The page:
Real estate listing for Neil Armstrong's former residence in El Lago

Neil Armstrong lived at his El Lago house at the time he was the first man to walk on the moon. Courtesy Keller Williams.

Real estate agents often talk up their listings as “unique,” and in almost every case that claim is a little exaggerated. Well, here is a truly unique property—the only house on Earth that was home to the first man to walk on the moon during the time he took his pivotal step.

The 1960s El Lago home of Jan and Neil Armstrong is on the market. With its historical status, 4 bedrooms and 2 1/2 baths, kidney-shaped pool, and 2,560 square feet of living space on a huge 17,000 square-foot lot, the $375,000 list price seems like a steal. Indeed, the house is under contract, but anything could happen during the option period. According to data from the Harris County Flood Control District, 1003 Woodland Drive sits in a 100-year flood plain, and as any Houston-area resident can tell you, those 100-year floods have a knack for coming around more than once a century.

But then again, we are talking about owning the home of the first man to walk on the freaking moon here. Even if that were not so, this is a downright groovy midcentury modern house, complete with Googie roofline and a living room with vaulted ceilings that somewhat resembles the bridge of a futuristic spaceship. Old pics of the Armstrongs at home reveal that there has been an overhaul or two of the once-Jetsonian interior since the astronaut and family departed. What a pity; that aesthetic is back in fashion today.

Armstrong took out a $30,000 loan to buy the home new in 1964. He lived in it through both the Gemini and Apollo programs. In 1970, he retired and moved back to his native Ohio. Astronauts and others in the “Space Set” still live in El Lago, but it’s unlikely the area will ever again be as abuzz as it was in July of 1969, when Woodland Drive was crawling with reporters and even the most seemingly trivial events were deemed newsworthy.

“Armstrong Neighborhood Sprouts a Lemonade Stand” thundered the New York Daily News on July 18 of that year. Jan Armstrong had encouraged three neighborhood girls from the synchronized-swimming team she coached to go into business to help send their team on a trip to a big contest in Toledo, Ohio, later that year. “Jan even said we could put the stand up on her lawn,” enthused another team mom. (Out of respect for what remained of the Armstrongs’ privacy, the stand went up three doors down instead.)

But such was the tizzy on Woodland Drive back then. Another reporter helped conjure some of the magic this home would still hold for its eventual buyer. Writing in the Miami Herald, where she would become the paper’s first female executive editor, Janet Chusmir envisioned some far-off day when her grandchildren would ask her where she was when a man first walked on the moon.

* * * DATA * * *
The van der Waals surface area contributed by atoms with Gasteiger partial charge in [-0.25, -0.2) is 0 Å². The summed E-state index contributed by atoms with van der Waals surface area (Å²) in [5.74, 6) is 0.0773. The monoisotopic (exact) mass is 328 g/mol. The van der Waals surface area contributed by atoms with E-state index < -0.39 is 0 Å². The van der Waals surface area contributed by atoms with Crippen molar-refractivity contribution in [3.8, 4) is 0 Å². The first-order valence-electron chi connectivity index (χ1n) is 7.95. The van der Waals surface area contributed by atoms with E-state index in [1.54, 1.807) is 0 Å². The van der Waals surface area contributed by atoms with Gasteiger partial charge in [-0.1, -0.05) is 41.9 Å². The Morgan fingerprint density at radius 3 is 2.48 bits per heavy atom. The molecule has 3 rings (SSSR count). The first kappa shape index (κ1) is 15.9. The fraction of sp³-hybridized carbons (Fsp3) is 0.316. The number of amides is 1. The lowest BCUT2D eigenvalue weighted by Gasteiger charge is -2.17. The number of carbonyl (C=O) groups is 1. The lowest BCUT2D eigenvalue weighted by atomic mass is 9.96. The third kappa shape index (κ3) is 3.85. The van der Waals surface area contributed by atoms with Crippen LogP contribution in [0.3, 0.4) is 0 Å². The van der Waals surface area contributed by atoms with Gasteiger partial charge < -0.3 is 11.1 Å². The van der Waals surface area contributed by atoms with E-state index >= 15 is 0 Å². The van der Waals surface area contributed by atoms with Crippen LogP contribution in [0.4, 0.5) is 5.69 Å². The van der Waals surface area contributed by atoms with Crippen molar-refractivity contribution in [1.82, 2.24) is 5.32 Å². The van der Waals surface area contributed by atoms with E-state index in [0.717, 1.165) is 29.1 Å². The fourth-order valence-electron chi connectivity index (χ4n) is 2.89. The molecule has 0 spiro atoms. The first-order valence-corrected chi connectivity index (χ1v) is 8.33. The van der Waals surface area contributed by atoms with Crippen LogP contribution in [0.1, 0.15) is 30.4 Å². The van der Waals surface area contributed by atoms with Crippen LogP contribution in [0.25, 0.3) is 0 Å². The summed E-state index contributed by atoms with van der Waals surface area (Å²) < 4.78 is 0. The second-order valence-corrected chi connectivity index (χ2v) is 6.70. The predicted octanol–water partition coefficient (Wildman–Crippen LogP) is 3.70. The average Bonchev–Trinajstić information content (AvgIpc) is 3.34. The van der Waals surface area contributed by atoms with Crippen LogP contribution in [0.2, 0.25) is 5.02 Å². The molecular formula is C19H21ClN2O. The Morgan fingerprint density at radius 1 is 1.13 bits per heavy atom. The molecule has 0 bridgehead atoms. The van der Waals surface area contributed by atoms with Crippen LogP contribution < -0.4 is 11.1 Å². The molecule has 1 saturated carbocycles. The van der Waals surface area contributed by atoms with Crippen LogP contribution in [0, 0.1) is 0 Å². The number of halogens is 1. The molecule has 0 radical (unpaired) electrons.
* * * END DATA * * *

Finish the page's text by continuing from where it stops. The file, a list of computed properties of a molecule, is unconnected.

Neil Armstrong inside the Lunar Module

Apollo 11 commander Neil Armstrong inside the Lunar Module while it rested on the lunar surface. Courtesy NASA.

“I’ll tell them: in the very best place. I was sitting in the middle of the road, Woodland Street, in El Lago, Texas, USA, Earth. I was watching a TV set hooked to a network van that was parked on the opposite curb. My back was next to a red brick house with double red doors, lots of trees, and a rock garden that matched the Oriental architecture and decor.’

Then I’ll gather my children’s children close and hope they’ll understand it was a very special street and a very special house. It belonged to a very special man—Neil Armstrong, the first man to walk on the moon.

From that spot, when I looked over my shoulder through the trees to his home, the silvery crescent of the moon was surrounded by a rosy glow. But when I looked to the house and thought of his woman, Jan Armstrong, and his children, Ricky and Mark, inside, the silvery crescent seemed impossibly, frighteningly remote.

And I wondered if they looked through the heavens that hot, sultry night and felt the same chill.”

Today there are still plenty of hot, sultry July nights in El Lago, but you need not look at that same silvery crescent with the same sense of dread. Also, most of the trees are gone—casualties of Hurricane Ike and other coastal calamities. But that just makes the yard easier to mow. And if that rock garden is still there, it’s not noted in the property’s listing, and yet, how cool would it be to dip your feet in that pool and take in the majesty of the moon while living in the one-time realm of its conqueror?

Oh, and note the tricky little stairstep in the front entryway. It’s a bit more than one small step, but not quite a giant leap.

 

 

The January 2021 cover of Texas Highways Magazine: The Joy of Travel


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The January 2021 cover of Texas Highways Magazine: The Joy of Travel


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The January 2021 cover of Texas Highways Magazine: The Joy of Travel


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